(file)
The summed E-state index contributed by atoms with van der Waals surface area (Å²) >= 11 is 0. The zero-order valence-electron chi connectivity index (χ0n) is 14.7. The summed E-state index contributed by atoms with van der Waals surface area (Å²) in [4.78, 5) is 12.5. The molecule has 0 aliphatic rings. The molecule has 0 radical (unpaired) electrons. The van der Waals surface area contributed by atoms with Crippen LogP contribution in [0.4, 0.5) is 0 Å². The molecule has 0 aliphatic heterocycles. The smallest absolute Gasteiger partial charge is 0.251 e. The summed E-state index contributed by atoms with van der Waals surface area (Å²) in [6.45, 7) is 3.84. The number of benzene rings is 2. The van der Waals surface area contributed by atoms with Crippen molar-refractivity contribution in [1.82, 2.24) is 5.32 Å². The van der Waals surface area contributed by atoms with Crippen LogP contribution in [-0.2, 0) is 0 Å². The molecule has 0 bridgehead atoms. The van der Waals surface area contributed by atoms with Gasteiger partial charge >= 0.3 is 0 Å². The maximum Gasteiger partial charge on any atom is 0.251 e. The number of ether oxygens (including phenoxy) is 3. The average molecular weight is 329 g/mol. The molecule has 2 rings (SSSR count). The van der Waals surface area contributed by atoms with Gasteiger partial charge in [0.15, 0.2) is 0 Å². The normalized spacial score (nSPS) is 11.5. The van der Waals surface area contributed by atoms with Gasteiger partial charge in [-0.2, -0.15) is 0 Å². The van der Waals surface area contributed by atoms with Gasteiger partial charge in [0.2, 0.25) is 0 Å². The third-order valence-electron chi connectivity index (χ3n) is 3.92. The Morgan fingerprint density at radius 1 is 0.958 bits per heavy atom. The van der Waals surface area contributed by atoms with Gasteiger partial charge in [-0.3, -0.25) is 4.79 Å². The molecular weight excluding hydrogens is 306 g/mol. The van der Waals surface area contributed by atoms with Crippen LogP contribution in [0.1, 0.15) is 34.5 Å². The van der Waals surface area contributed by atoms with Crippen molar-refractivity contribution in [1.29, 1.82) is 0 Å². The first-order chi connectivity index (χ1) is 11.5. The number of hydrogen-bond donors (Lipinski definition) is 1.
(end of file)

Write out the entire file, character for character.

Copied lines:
The summed E-state index contributed by atoms with van der Waals surface area (Å²) >= 11 is 0. The zero-order valence-electron chi connectivity index (χ0n) is 14.7. The summed E-state index contributed by atoms with van der Waals surface area (Å²) in [4.78, 5) is 12.5. The molecule has 0 aliphatic rings. The molecule has 0 radical (unpaired) electrons. The van der Waals surface area contributed by atoms with Crippen LogP contribution in [0.4, 0.5) is 0 Å². The molecule has 0 aliphatic heterocycles. The smallest absolute Gasteiger partial charge is 0.251 e. The summed E-state index contributed by atoms with van der Waals surface area (Å²) in [6.45, 7) is 3.84. The number of benzene rings is 2. The van der Waals surface area contributed by atoms with Crippen molar-refractivity contribution in [1.82, 2.24) is 5.32 Å². The van der Waals surface area contributed by atoms with Crippen LogP contribution in [-0.2, 0) is 0 Å². The molecule has 0 bridgehead atoms. The van der Waals surface area contributed by atoms with Gasteiger partial charge >= 0.3 is 0 Å². The maximum Gasteiger partial charge on any atom is 0.251 e. The number of ether oxygens (including phenoxy) is 3. The average molecular weight is 329 g/mol. The molecule has 2 rings (SSSR count). The van der Waals surface area contributed by atoms with Gasteiger partial charge in [0.15, 0.2) is 0 Å². The normalized spacial score (nSPS) is 11.5. The van der Waals surface area contributed by atoms with Gasteiger partial charge in [-0.2, -0.15) is 0 Å². The van der Waals surface area contributed by atoms with Gasteiger partial charge in [0.2, 0.25) is 0 Å². The third-order valence-electron chi connectivity index (χ3n) is 3.92. The Morgan fingerprint density at radius 1 is 0.958 bits per heavy atom. The van der Waals surface area contributed by atoms with Gasteiger partial charge in [-0.3, -0.25) is 4.79 Å². The molecular weight excluding hydrogens is 306 g/mol. The van der Waals surface area contributed by atoms with Crippen LogP contribution in [0.1, 0.15) is 34.5 Å². The van der Waals surface area contributed by atoms with Crippen molar-refractivity contribution in [1.29, 1.82) is 0 Å². The first-order chi connectivity index (χ1) is 11.5. The number of hydrogen-bond donors (Lipinski definition) is 1.